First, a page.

“I have to object. It is impossible to say ‘ek hoor die vrou gille’ (I hear the woman screams’)” Gerrie Nel at his sardonic best. (Image: Graphic by Mary Alexander. Background image courtesy of Jonny Ross, Flickr)
Oscar Pistorius is on trial for murder. No matter the outcome, this global golden symbol of athletic talent and perseverance will be tarnished. While his attorney, Barry Roux, is quickly winning a reputation as a piranha, prosecutor, Gerrie Nel, is burnishing a reputation built up over three decades as a victims’ advocate.
Not that his reputation nor the opinion of others matter to the veteran prosecutor. Former National Prosecuting Authority spokesman Mthunzi Mhaga told the South African Press Association recently that Nel was incredibly modest about his accomplishments, concentrating instead on getting the right result always. “He is one prosecutor whose prosecutorial expertise, conviction and integrity is beyond reproach. I’ve known him to be a very dedicated prosecutor and a very resourceful prosecutor.”
Mannie Witz, an advocate with the Bridge Group at the Johannesburg Bar,has known Nel for over 30 years and says of him, “He is a very hardworking guy, who takes everything very seriously.He is beyond reproach, and a formidable opponent who goes the whole way, and refuses to give up. He is a good prosecutor, a good cross examiner, you have to be on your toes all the time.”
Nel is unfazed by the fame, or infamy, of the accused. His career is littered with convictions in the biggest cases of the day; he was on the prosecution team that sent Clive Derby Lewis and Janusz Waluz to prison for the assassination of Chris Hani; he prosecuted Hazel Kidson for the murder of her husband; and was the founding head of the Gauteng division of the Scorpions until the elite police unit was disbanded.
To the general public he is the prosecutor who, despite intimidation and meddling, convicted former police chief and Interpol head, Jackie Selebi, of corruption in 2010. He proved that the top cop had a corrupt relationship with drug dealer, Glenn Agliotti. After the trial the suspected organised crime figure said of Nel, “I don’t particularly like Mr Nel and I say that with respect. I… don’t think many people that I know like Mr Nel, and I say that with respect.”
By the time of Selebi’s conviction, Agliotti must have had enough of Nel. He was the lead prosecutor in the trial in which Agliotti and several of his underworld cronies were charged with the murder of mining magnate, Brett Kebble. In that case he convinced Agliotti to turn on his fellow defendants and testify for the State.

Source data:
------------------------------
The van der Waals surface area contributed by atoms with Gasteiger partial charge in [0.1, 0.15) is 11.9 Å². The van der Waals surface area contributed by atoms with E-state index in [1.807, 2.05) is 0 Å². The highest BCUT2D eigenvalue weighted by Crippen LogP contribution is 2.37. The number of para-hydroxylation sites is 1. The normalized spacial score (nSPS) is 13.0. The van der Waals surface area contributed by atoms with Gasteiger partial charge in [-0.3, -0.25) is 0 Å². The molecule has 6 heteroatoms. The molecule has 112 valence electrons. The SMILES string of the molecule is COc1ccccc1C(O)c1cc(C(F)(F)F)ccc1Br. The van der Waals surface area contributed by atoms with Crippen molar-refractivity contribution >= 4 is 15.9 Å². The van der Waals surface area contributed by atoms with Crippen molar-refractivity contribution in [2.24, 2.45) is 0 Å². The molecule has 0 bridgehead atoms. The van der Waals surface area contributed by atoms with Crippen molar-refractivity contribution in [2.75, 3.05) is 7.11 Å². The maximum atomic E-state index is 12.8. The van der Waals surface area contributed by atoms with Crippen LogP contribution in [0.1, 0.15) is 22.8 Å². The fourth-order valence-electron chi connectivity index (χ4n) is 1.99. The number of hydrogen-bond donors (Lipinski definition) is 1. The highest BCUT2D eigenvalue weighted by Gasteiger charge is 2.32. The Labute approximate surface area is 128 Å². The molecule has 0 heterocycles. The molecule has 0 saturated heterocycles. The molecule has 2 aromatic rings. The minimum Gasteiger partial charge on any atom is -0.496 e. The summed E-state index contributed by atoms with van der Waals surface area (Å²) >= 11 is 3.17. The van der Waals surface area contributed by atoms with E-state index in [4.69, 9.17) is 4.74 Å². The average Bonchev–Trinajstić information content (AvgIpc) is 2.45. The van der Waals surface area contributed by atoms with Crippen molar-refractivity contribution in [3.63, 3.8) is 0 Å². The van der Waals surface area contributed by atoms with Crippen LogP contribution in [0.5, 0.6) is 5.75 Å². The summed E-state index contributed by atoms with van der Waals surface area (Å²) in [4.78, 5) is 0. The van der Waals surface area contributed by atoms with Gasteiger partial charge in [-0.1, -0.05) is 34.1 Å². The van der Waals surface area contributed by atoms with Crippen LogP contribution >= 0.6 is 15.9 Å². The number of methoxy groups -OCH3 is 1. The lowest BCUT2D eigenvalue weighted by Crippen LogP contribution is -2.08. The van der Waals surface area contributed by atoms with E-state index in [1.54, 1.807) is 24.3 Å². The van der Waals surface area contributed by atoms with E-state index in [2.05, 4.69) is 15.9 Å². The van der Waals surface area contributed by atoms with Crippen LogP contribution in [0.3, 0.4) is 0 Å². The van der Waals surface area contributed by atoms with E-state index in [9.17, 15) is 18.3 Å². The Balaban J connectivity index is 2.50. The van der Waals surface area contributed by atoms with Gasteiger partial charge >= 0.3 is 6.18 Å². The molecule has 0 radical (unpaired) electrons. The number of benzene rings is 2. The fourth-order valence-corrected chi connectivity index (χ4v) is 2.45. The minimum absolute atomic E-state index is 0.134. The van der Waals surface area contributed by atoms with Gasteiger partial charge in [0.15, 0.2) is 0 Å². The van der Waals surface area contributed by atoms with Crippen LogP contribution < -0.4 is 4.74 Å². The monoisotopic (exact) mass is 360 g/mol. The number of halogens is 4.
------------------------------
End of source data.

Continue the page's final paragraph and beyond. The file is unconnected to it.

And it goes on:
He has also earned the respect of prosecutors worldwide. After the Selebi trial he received an award from the International Association of Prosecutors (IAP), a non-governmental and non-political organisation established to fight the growth of transnational crime. The citation applauded his pursuit of justice in society.
The IAP was full of praise for Nel; “It bears mentioning that the IAP is proud to have recognised the exceptional qualities of integrity, independence and perseverance that Advocate Nel has displayed in the past,” it said.
Nel is widely regarded as a good prosecutor and a committed civil servant; not to be mistaken with the kind that sends you from pillar to post as he shuffles papers and plays with his rubber stamps. The man who turns up at court two hours before the day begins is known to be a methodical, well-prepared prosecutor. Attorneys who have come up against him describe him as a skilful performer in the art of prosecution.
He takes his responsibility as a victims’ advocate seriously. A glimpse of his tenacity, and his dark sense of humour, came on the second day of Pistorius’s bail hearing in February last year. After bungling former detective, Hilton Botha, left the witness box after laying out a litany of mistakes in the gathering of evidence, Nel’s head dropped. As Botha left Nel muttered to one of his junior prosecutors, “There goes our case walking out the door.”
Nel was revived when Pistorius took the stand. Warming to his task he badgered Pistorius, asking him to repeat his story, questioning his assertion that he wanted to protect Reeva Steenkamp, but not bothering to check if she was safe before firing at a closed door. Finally he asked an exasperated Pistorius to explain how he could have retrieved the 9-millimeter pistol, used in the shooting, from under Steenkamp’s side of the bed without noticing she was gone.
Performing for the packed gallery he opened by saying, “What we can’t forget is the applicant is charged with murdering a defenceless, innocent woman.”